The 36-page report, which was released Wednesday, also found that the USDA was not transparent with the raw data used in its safety analysis, making it difficult for outside experts to evaluate the agency's conclusions.
The new system, optional for meatpackers and modeled after a similar poultry inspection program, shifts many tasks away from federal inspectors to pork industry employees and reduces the number of USDA inspectors in some plants by 40%, The Washington Post reported. It also eliminated processing-line speed caps, which data shows as having a direct impact on worker safety and food quality.
Worker advocates last year sued the USDA over the program's final rule, published in October, for failing to consider the line speed and food-quality risks that allegedly violate the Administrative Protection Act. Litigation is ongoing.
Attorney Adam Pulver of Public Citizen said the "USDA's proposed rule was not adequately vetted or shared with the public."
The agency had thousands of comments on the proposed rule two years ago, including requests for a worker-safety analysis, which was not published until after the comment period closed. Upon review of the analysis, researchers from Texas State University concluded that it "was impossible ... to draw any statistically valid conclusion about worker injury rate differences" between traditional processing plants and those operating with faster line speeds.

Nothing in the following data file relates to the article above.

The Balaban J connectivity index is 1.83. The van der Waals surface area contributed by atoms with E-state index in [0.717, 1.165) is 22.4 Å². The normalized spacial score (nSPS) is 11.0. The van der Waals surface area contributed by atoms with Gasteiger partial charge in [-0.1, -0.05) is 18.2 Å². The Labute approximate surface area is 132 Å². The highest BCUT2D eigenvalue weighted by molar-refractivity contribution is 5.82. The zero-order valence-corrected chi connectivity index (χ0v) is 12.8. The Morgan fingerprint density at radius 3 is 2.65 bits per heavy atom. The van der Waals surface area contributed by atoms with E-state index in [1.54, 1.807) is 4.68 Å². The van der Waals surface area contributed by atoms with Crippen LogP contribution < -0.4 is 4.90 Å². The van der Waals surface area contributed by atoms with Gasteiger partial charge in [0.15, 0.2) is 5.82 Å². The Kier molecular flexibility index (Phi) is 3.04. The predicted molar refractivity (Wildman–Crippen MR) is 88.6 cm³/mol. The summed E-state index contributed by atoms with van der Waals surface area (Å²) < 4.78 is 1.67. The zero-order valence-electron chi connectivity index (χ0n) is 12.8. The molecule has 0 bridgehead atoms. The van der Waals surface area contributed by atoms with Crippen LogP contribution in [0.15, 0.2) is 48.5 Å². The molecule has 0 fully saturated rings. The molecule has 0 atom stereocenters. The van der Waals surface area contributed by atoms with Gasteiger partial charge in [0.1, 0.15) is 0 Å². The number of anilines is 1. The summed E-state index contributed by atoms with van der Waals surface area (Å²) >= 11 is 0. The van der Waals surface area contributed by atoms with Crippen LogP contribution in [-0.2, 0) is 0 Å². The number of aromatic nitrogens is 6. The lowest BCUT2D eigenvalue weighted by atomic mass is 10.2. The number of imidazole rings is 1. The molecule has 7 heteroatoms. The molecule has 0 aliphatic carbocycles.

Tyson, Smithfield and other meatpacking companies have supported the final rule, which reduces regulatory burdens on the industry and allows them to use their own employees to handle certain inspection duties traditionally conducted by government workers.
"[The USDA] is always looking to modernize and enhance our processes," a federal spokesman said. The agency established a new poultry inspection system that also waived line speed maximums a few years ago. Data shows 140 plants have converted and seven have converted to the new hog system.
The Office of the Inspector General agreed last summer to review the USDA's rule-making process for the proposed swine slaughter rule after 17 members of Congress expressed concerns about reports that the agency used "flawed worker safety data."